05/08/2005

Frappé

To serve one:

1 heaped teaspoon instant coffee
1 teaspoon sugar (optional)
ice cubes
COLD water (refrigerated)
cold milk (optional)

Method:
Put the coffee, sugar if used, ice cubes and about 3/4 cup cold water in a large jar with a well-fitting lid (such as an empty coffee jar). Screw the lid on tightly, then shake hard up and down for about 30 seconds. This creates a slightly thickened, frothy mixture. Pour into a tall glass.

Put about the same quantity of milk (or more water) in the same jar and shake a few times more, then add to the glass, topping up with more milk or water as needed.

Drink with a straw.

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Most Cypriots use frappé-makers, which are like little electric whisks to make the coffee mixture froth up quickly. We've tried them, but prefer the old-fashioned method above. The taste is much the same either way. It's very important to use cold water. Lukewarm, even with extra ice cubes, doesn't seem to work.

Although I don't have sugar in coffee normally, I do like frappés with about 1/2 teaspoon of sugar. If you normally have sugar in coffee, you may find you want a bit extra for a frappé. You might also want to use more coffee; the person who initially taught us to make this used two heaped teaspoons per person. If I have that much caffeine after lunch, I can't sleep at night so I find one is just fine. We use Maxwell House granules, the ones said to taste like filter coffee. They don't, but they're smooth and rich without any bitterness, ideal for frappés. The de-caffeinated variety work equally well although I don't suppose a Cypriot would dream of drinking a de-caff frappé!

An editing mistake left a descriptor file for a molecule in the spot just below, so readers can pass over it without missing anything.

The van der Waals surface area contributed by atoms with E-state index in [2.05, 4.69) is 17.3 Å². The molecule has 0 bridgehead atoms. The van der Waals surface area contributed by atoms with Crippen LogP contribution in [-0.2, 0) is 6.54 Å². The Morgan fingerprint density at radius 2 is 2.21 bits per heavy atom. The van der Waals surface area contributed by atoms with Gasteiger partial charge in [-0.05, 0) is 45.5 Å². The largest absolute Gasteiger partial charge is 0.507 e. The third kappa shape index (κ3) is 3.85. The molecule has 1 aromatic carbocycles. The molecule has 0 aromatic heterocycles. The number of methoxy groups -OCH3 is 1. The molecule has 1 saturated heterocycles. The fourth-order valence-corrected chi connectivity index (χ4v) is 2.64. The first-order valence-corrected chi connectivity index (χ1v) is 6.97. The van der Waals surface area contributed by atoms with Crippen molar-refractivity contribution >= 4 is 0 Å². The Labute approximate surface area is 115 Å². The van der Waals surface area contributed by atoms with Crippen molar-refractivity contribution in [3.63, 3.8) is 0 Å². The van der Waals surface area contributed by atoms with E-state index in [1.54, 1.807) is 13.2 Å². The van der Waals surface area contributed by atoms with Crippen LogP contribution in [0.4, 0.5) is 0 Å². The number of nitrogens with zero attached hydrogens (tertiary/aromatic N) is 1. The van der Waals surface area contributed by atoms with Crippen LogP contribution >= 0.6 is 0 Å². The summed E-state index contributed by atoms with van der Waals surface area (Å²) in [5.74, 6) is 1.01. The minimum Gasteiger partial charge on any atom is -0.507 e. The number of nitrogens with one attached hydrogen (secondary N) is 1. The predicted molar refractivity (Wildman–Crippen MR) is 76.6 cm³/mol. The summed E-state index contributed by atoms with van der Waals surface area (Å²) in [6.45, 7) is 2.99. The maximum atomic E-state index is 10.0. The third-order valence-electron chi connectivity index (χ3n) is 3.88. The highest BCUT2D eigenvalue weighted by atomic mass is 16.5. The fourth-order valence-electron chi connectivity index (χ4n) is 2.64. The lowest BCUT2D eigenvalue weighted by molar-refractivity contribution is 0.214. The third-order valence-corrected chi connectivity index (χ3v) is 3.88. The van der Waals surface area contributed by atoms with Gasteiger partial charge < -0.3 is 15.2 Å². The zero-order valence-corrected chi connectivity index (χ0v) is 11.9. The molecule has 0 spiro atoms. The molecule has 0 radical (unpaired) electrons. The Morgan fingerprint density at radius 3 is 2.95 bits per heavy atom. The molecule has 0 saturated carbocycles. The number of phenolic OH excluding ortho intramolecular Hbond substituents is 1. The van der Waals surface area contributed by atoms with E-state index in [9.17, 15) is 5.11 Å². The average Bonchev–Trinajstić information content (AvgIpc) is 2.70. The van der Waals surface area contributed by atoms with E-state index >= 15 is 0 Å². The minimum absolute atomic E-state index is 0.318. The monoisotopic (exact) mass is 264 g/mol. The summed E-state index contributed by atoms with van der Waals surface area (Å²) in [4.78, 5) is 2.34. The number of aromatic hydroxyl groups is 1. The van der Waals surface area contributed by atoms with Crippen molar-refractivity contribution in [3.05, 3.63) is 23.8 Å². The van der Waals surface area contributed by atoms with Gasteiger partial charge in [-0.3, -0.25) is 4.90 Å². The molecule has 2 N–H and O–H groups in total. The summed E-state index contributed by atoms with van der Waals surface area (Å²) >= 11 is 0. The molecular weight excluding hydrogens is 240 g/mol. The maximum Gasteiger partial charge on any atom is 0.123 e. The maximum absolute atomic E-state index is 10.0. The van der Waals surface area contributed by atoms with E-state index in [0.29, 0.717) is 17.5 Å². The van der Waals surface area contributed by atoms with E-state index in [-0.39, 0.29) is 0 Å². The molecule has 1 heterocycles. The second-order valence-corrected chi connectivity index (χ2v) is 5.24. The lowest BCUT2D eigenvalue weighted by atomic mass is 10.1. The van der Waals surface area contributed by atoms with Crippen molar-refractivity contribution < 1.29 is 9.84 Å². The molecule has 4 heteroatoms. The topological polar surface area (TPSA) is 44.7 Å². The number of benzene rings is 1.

Apparently Greeks often add cardamom. We've never seen this done and it's not a taste I particularly like. But it could be worth trying. Chocolate powder or syrup can be added for frappucino taste, and a scoop of ice cream can be added to make it more like a milk-shake. There are probably many variations on this, which is one of my favourite drinks for straight after lunch in the summer.

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